BEHAR: You did leave a little bit like angry-ish at the end?

JONES: Well, I left dramatically.

BEHAR: Oh, dramatically. OK, that`s some way to call it.

JONES: I left dramatically, yes.

BEHAR: I mean, you know, there is -- there is that whole incident that went down there where you said that you were fired. Remember this whole thing?

JONES: I was fired.

BEHAR: But the network was going to (INAUDIBLE), everyone was going to let you go and not make it inn a big thing and you changed it. Why did you do that?

JONES: Because for the week, two weeks, three weeks prior, the network was leaking out little stuff to the media and paparazzi was at my house, and ringing my doorbell and contacting my neighbors. And it was really probably the most emotionally destroying time of my life.

I honestly was not sure that I could take it. Do you know I actually lost an additional 20 pounds? It was scary. I started looking like skeleton. People started calling me bobble head because my body was very tiny. It was really, really scary (ph).

BEHAR: That`s attractive on some people, bobble heads.

JONES: Me? Come on.

BEHAR: Like, Susan Lucci, she`s got small body and nice big head with beautiful hair.

JONES: It didn`t look cute.

BEHAR: It works.

JONES: It didn`t look good on me, it looked scary. Especially for somebody who used to weigh 300 pounds.

BEHAR: Yes, I know. But we`ll get to that.

JONES: Right.

BEHAR: We`ll get to that.


BEHAR: I love all this stuff. This is the first time we`re together to talk about all this stuff.

JONES: Since the day I walked out of the show. You didn`t call, you didn`t write. They cracked my chest. You didn`t send a flower.

BEHAR: I didn`t know that until today. I don`t know where, I don`t know why, I did not -- I swear to you. You believe me? I don`t lie. You know, I don`t lie.

JONES: No, you don`t.

BEHAR: So, I mean, why -- I didn`t know they did that. You had the open heart surgery like Barbara had. Three weeks prior to Barbara.

JONES: Yes, Barbara said it on the television. She said, we wish her well.

BEHAR: I didn`t know she was talking about -- I don`t know, I must have blanked it out.

JONES: I mean, they cracked my chest, took my heart out, stopped it for 22 minutes, girlfriend.

BEHAR: That`s what she said they did to her too. They put you under in a coma like as if you`re dead almost, right?

JONES: Yes, but you don`t see the white light because they have this machine that spins blood all around you the whole time and it keeps you alive. They`re brilliant with what they can do.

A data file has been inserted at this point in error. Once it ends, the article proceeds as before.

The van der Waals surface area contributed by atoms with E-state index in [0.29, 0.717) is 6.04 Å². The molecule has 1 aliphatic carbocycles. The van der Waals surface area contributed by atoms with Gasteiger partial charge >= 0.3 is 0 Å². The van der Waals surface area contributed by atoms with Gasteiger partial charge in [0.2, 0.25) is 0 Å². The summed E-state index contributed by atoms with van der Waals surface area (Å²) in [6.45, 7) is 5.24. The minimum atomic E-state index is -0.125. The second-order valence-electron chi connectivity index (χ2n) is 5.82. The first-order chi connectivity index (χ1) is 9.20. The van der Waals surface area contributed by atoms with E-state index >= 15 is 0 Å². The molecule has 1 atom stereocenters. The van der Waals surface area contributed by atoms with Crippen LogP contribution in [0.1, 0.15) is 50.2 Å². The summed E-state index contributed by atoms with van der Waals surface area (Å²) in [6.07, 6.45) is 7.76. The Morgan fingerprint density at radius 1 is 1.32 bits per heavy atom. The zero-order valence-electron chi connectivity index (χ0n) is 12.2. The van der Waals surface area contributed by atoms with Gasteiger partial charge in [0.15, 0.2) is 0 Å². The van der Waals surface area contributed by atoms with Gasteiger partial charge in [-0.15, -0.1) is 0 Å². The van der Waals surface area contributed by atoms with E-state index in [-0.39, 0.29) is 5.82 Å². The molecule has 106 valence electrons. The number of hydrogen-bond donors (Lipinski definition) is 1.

BEHAR: The white light, that`s a bunch of baloney. People say you see the white -- maybe they`re just in Jersey going through the Holland Tunnel.

JONES: I hope not. I hope it`s a little bit more than that. But when I was -- I really had a great recovery. I came out of it. Six days later, I walked out of that hospital. And this is one year later, I`m celebrating one-year anniversary.

BEHAR: Good for you. Well, congratulations on that. I have a tendency to block out illnesses when people tell me.

JONES: I don`t remember that.

BEHAR: I can`t deal with that. I`m very immature that way. So -- that`s the way I am. But I`m happy for you.

JONES: I`m happy, too.

BEHAR: And so, let`s go back to "The View" for a minute. What were the happy moments that you can share with us on "The View"?

JONES: Well, pretty much the first eight years were all happy.

BEHAR: How long were you there, 10?

JONES: Nine.


BEHAR: Nine, not 10?

JONES: No, nine.

BEHAR: But the last year was not so great.

JONES: The first eight years was really a lot of fun. You remember. You act like you weren`t there, you were sitting to the left of me.

BEHAR: I was there and I`m asking you.

JONES: It was a lot of fun. The first three years, if you remember, we sort of were finding our way and finding our feet. And we spent a lot of time together. And matter of fact you live in a house I found for you.

BEHAR: That`s right.


BEHAR: That`s true. Remember when I saved you in my pool?

JONES: Yes, because I can`t swim.

BEHAR: Neither can I.

JONES: That`s the funny part. No, but you saved me in five feet of water.

BEHAR: I know.

JONES: I mean, let`s not, you know, get excited here.

BEHAR: But you thought you were going to drown.